What Makes a Tax Go Bad?

taxman7A former student asked me to write up a piece on pro’s and con’s of different types of taxes. Of course all taxation is armed robbery. But whether you’re running a protection racket or voting in a democracy, it’s worth getting into why particular types of taxes are chosen, and whether one type is “less bad” than others.

Although there are as many taxes as there are bureaucrats to dream them up, broadly speaking they can be arranged into 3 categories: consumption, income, and wealth.

Consumption taxes can be on most spending (a “sales” tax or VAT). Or they can be taxes on particular things, like phone service, alcohol, or cigarettes, in which case they’re “excise” taxes. Or “sin” taxes when the government doesn’t like what you buy.

Next up: income. Taxes on income can either target all income (“income tax”), or they might treat investment income  differently, using “capital gains tax” or specific rates on interest or dividends . Rates on investment taxes are sometimes higher than income tax, sometimes lower, depending on whether voters understand that investment creates jobs, or if they think investors are idle parasites.

Finally, there are taxes on wealth. Aside from property tax, these aren’t very popular today, mainly because they cause a lot of economic trouble for very little collections. More about wealth taxes in a minute.

Which Tax to Use?

The two main considerations to choosing the right tax are economic efficiency and “fairness” (morality). Economically, whatever you tax you’ll get less of. So a consumption tax reduces consumption, an income tax reduces work, a capital gains tax reduces investment, and a wealth tax reduces wealth.

This means that a consumption tax is economically the “best” (most efficient) tax, since consumption doesn’t build the economy — it consumes. For the same reason, capital gains and wealth taxes are the “worst taxes,” since investment is the main thing that does actually build the economy.

Income taxes are somewhere in-between; in the short-run people don’t really work less if their income is taxed higher, but in the long-run they become artists and bartenders instead of engineers and surgeons. That is, they take their income in (untaxed) quality-of-life instead of (taxed) money income. You can decide whether you think the world has enough artists and enough surgeons.

On the moral side, it gets more complicated. Consumption taxes are relatively egalitarian — everybody pays in proportion to what they spend. If I spend twice what you spend, I pay twice the tax. Simple and elegant. Since rich people will in the long run spend in proportion to their income (why else bother earning income but to spend it), this means consumption taxes are functionally “flat taxes” — everybody pays the same percent.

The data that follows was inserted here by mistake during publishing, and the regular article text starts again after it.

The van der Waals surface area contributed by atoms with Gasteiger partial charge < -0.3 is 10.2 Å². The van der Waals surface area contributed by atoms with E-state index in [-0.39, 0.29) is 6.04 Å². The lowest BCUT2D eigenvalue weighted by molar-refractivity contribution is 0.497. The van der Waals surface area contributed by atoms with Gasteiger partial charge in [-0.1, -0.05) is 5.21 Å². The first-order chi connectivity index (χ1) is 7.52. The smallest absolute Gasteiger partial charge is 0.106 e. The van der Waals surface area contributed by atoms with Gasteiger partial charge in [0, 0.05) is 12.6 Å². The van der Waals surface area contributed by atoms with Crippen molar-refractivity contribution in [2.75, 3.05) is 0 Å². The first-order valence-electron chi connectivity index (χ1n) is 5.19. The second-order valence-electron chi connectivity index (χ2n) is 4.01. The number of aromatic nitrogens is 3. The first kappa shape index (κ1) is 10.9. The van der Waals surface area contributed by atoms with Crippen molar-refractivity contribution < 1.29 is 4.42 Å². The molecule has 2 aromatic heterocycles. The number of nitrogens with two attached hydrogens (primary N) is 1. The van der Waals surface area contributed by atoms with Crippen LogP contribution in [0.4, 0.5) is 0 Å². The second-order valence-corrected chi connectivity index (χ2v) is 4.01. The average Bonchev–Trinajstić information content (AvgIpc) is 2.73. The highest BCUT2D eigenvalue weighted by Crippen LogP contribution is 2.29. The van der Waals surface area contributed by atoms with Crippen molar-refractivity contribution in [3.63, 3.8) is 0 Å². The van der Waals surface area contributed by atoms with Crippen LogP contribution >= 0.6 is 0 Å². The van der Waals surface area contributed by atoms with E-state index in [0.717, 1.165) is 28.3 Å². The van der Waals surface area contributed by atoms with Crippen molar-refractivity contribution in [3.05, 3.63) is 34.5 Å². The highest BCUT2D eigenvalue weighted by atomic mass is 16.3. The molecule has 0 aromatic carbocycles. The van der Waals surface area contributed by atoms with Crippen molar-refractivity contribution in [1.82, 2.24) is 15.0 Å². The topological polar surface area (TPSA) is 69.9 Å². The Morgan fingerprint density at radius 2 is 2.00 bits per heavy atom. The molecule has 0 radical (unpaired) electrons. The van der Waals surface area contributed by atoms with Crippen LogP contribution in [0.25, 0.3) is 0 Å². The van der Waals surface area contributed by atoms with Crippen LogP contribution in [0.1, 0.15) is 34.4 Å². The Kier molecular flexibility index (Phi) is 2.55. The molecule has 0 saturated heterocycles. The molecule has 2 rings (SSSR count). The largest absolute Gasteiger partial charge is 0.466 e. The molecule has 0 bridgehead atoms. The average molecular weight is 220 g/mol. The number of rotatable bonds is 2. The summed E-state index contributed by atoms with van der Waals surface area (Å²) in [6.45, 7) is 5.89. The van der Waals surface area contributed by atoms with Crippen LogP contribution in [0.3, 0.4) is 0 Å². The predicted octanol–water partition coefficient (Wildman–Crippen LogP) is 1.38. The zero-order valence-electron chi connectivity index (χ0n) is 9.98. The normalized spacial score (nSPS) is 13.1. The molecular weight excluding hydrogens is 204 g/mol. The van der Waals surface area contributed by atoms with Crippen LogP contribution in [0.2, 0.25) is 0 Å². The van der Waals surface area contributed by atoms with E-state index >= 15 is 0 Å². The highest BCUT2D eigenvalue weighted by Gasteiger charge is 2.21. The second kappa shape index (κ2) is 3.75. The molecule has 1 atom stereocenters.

And here’s the rub, morally. Some people don’t like egalitarian taxes; they want the rich to pay a higher rate. Politicians often cater to these anti-rich sentiments, since most voters aren’t rich. Besides, politicians can trade tax loopholes to the rich for campaign contributions.

Of course if you’re a super-egalitarian you’d go one step further: for a “per capita” or “head tax”, where everybody pays the same dollar amount. This is, of course, is how everything else works: everybody pays the same amount for a hamburger, a new car, or a driver’s license. The left tends to really hate per capita taxes, since they can’t punish the rich — of course they’d phrase it as “we can’t help the poor” which is logically identical to saying “we can’t punish the non-poor.” An economist might respond that the way to give the poor more money is to actually give the poor more money, rather than using them as an excuse to make the tax system blatently discriminatory.

Summing up, while all taxes are evil, if you’re going to have a tax then the most pro-growth tax is consumption, followed by income, with capital gains or wealth taxes being the least efficient. Meanwhile, if you’re an altruist who loves all equally, you’d actually prefer a per capita tax, then the same order — consumption, then income, with wealth taxes again being the worst.

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